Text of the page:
The original tail lights were unusable, and like many builds from this era, you come to find out that it’s difficult, if not impossible, to replace certain items.
So, in keeping with the European feel, Daniel and his team were actually able to source and fit tail lights from a Ferrari 250.
They ended up fitting just right, which not only made for a smooth transition with continuing the build, but also satisfied Daniel’s desires to keep the smooth accents from the 60’s, which is also a favorite from the automotive design era.
The Power Plant is still the original 791cc 4-cylinder DOHC motor with a signature Honda redline of over 9000 RPM.
Honda built upon its motorcycle heritage when developing engines in the early 60’s for machines with 4 wheels. This can also be seen in more common Honda production vehicles, such as the S2000.
“The car loves everything above 7000 RPMs,” Daniel says, and you can only imagine how amazing it sounds.
Like many of us, he found himself making the rounds on YouTube and came across what we believe to be this video that Honda S800 Sound posted in 2013. You can see the video below and understand why it made such an impression on Daniel at the time!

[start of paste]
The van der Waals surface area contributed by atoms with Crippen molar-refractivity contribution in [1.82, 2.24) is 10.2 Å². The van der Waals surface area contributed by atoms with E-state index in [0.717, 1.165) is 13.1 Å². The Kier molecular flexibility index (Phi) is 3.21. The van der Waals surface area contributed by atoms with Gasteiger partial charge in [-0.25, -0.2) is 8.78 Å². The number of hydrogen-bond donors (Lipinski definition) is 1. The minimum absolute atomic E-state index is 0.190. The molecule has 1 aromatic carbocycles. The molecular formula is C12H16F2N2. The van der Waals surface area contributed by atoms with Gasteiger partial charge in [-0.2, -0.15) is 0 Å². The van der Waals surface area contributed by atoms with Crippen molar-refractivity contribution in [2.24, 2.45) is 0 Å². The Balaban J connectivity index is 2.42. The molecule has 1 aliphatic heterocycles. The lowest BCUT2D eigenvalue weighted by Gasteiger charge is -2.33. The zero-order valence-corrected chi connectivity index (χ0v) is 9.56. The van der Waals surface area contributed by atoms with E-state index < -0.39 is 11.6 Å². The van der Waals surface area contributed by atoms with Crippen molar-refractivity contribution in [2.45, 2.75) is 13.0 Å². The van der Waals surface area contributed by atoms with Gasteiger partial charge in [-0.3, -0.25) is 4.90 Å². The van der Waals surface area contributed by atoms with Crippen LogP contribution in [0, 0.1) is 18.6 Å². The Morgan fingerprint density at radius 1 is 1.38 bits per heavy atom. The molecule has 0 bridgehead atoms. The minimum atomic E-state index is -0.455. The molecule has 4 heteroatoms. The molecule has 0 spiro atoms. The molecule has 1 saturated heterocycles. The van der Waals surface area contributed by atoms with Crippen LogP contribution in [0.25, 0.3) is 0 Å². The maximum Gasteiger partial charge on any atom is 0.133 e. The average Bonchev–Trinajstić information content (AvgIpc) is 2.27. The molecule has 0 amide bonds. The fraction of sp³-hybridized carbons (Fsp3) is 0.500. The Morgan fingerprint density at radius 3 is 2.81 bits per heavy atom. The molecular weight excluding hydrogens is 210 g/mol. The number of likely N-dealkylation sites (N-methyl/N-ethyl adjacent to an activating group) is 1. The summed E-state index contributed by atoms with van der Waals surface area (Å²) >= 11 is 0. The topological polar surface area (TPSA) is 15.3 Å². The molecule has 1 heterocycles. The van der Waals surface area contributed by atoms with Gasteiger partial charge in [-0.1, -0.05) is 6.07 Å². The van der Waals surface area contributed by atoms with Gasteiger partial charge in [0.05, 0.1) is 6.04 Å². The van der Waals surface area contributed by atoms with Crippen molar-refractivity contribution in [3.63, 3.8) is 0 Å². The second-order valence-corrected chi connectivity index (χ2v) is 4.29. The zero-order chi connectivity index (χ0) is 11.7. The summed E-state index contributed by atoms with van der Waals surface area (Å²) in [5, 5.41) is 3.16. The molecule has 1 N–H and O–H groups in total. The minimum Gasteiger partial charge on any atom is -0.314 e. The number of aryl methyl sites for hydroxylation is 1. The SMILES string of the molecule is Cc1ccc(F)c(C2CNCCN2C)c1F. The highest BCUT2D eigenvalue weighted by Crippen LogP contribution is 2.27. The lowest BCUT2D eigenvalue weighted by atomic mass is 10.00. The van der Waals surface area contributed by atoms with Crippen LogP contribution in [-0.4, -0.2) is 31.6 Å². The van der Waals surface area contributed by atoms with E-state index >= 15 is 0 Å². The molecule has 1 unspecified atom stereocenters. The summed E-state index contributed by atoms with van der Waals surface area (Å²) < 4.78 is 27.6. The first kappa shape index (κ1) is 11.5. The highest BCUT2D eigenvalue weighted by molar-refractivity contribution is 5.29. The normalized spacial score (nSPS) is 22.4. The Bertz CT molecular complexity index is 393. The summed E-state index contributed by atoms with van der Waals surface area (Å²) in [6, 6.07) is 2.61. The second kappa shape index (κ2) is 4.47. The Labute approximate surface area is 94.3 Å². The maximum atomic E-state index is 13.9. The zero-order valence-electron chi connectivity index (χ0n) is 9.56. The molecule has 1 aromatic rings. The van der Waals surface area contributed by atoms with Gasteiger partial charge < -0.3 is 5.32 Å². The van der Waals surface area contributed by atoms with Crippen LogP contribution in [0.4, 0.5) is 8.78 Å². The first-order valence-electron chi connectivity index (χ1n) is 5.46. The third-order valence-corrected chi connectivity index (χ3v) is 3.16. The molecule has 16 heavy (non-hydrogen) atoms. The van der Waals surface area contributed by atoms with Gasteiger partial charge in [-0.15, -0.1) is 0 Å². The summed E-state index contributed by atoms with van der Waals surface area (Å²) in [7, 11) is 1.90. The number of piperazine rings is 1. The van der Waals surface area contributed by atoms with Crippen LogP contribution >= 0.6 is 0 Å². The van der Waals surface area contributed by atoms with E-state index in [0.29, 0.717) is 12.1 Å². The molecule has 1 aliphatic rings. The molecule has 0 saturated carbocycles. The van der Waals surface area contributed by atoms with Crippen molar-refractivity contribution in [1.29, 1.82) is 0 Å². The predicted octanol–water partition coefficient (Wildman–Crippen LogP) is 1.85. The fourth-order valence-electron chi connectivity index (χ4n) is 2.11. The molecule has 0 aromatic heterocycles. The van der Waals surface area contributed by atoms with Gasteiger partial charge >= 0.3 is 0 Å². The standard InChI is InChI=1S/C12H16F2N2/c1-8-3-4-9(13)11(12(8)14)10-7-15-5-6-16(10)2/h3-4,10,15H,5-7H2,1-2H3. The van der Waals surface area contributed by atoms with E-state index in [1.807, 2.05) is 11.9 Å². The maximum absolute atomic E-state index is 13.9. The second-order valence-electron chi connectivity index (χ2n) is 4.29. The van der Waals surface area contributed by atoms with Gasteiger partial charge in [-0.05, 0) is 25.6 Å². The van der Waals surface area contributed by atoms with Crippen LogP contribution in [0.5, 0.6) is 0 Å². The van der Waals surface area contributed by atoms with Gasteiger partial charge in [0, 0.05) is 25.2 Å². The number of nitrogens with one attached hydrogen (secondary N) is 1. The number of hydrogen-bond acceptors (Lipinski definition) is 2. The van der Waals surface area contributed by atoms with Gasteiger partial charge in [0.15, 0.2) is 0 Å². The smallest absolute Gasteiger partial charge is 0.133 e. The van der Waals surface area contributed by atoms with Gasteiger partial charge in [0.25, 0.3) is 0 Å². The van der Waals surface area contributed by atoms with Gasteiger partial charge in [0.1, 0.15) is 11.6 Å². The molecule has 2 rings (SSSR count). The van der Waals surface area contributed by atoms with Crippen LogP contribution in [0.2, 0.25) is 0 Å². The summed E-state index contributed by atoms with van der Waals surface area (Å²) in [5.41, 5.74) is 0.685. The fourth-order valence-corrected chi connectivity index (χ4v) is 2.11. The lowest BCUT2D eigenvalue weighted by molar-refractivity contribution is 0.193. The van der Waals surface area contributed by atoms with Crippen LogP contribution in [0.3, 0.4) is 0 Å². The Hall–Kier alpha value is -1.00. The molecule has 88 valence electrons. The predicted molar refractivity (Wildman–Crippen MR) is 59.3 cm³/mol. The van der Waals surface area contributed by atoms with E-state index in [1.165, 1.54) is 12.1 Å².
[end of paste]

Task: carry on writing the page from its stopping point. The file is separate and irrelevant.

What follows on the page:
Watching the RPM needle fly towards redline and the exhaust note screaming through the speakers laid the foundation for what would become a desire for Daniel and ultimately one of the centerpieces in the Honda booth at the 2019 SEMA show.
Daniel is someone who can rightfully own and build any car he wants, yet he chose a Honda, and one which perhaps your average JDM fan does not even find themselves familiar with.
He is meticulous and unique when it comes to his career and overall lifestyle. It’s not about doing what everyone else does just because he can.
The car is not just a showpiece and more importantly, not for sale. You can expect to see it at some JCCS events in the future, or perhaps at a red carpet showing. We’re thankful to have people like Daniel with desire to help showcase our passion to the world, the right way, with style.
If you would like to see more photos of Daniel’s build at the 2019 SEMA Show, click here.